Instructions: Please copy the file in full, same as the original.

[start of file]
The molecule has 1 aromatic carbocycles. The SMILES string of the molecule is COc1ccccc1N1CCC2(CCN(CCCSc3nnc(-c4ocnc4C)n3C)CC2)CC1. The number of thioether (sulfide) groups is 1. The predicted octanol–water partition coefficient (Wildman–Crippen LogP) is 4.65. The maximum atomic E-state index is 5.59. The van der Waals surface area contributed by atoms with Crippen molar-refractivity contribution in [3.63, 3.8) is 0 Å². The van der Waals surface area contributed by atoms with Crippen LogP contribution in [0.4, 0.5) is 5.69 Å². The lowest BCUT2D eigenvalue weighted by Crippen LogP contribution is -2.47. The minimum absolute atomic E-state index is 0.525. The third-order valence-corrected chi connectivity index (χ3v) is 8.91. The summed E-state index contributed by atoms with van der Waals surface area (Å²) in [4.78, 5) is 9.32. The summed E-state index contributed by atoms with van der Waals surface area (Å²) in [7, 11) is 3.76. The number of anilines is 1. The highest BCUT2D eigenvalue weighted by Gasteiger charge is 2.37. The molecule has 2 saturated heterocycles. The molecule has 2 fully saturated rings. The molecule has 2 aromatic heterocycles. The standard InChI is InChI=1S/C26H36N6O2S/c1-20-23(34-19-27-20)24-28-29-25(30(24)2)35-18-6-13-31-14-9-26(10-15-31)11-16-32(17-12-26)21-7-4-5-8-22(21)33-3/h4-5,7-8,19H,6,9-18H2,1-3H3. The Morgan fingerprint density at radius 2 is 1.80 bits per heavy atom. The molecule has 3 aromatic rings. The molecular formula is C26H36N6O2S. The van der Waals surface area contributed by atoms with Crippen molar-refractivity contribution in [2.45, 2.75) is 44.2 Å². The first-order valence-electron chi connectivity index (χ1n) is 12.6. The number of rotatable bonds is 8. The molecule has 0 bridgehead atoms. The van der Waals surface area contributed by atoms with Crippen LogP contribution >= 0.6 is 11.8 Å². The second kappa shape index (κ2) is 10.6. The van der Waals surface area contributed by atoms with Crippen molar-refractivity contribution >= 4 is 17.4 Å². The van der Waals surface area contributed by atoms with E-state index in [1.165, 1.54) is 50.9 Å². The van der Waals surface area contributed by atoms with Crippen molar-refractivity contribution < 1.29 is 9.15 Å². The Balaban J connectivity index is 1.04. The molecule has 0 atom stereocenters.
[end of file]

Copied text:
The molecule has 1 aromatic carbocycles. The SMILES string of the molecule is COc1ccccc1N1CCC2(CCN(CCCSc3nnc(-c4ocnc4C)n3C)CC2)CC1. The number of thioether (sulfide) groups is 1. The predicted octanol–water partition coefficient (Wildman–Crippen LogP) is 4.65. The maximum atomic E-state index is 5.59. The van der Waals surface area contributed by atoms with Crippen molar-refractivity contribution in [3.63, 3.8) is 0 Å². The van der Waals surface area contributed by atoms with Crippen LogP contribution in [0.4, 0.5) is 5.69 Å². The lowest BCUT2D eigenvalue weighted by Crippen LogP contribution is -2.47. The minimum absolute atomic E-state index is 0.525. The third-order valence-corrected chi connectivity index (χ3v) is 8.91. The summed E-state index contributed by atoms with van der Waals surface area (Å²) in [4.78, 5) is 9.32. The summed E-state index contributed by atoms with van der Waals surface area (Å²) in [7, 11) is 3.76. The number of anilines is 1. The highest BCUT2D eigenvalue weighted by Gasteiger charge is 2.37. The molecule has 2 saturated heterocycles. The molecule has 2 fully saturated rings. The molecule has 2 aromatic heterocycles. The standard InChI is InChI=1S/C26H36N6O2S/c1-20-23(34-19-27-20)24-28-29-25(30(24)2)35-18-6-13-31-14-9-26(10-15-31)11-16-32(17-12-26)21-7-4-5-8-22(21)33-3/h4-5,7-8,19H,6,9-18H2,1-3H3. The Morgan fingerprint density at radius 2 is 1.80 bits per heavy atom. The molecule has 3 aromatic rings. The molecular formula is C26H36N6O2S. The van der Waals surface area contributed by atoms with Crippen molar-refractivity contribution in [2.45, 2.75) is 44.2 Å². The first-order valence-electron chi connectivity index (χ1n) is 12.6. The number of rotatable bonds is 8. The molecule has 0 bridgehead atoms. The van der Waals surface area contributed by atoms with Crippen LogP contribution >= 0.6 is 11.8 Å². The second kappa shape index (κ2) is 10.6. The van der Waals surface area contributed by atoms with Crippen molar-refractivity contribution >= 4 is 17.4 Å². The van der Waals surface area contributed by atoms with E-state index in [1.165, 1.54) is 50.9 Å². The van der Waals surface area contributed by atoms with Crippen molar-refractivity contribution < 1.29 is 9.15 Å². The Balaban J connectivity index is 1.04. The molecule has 0 atom stereocenters.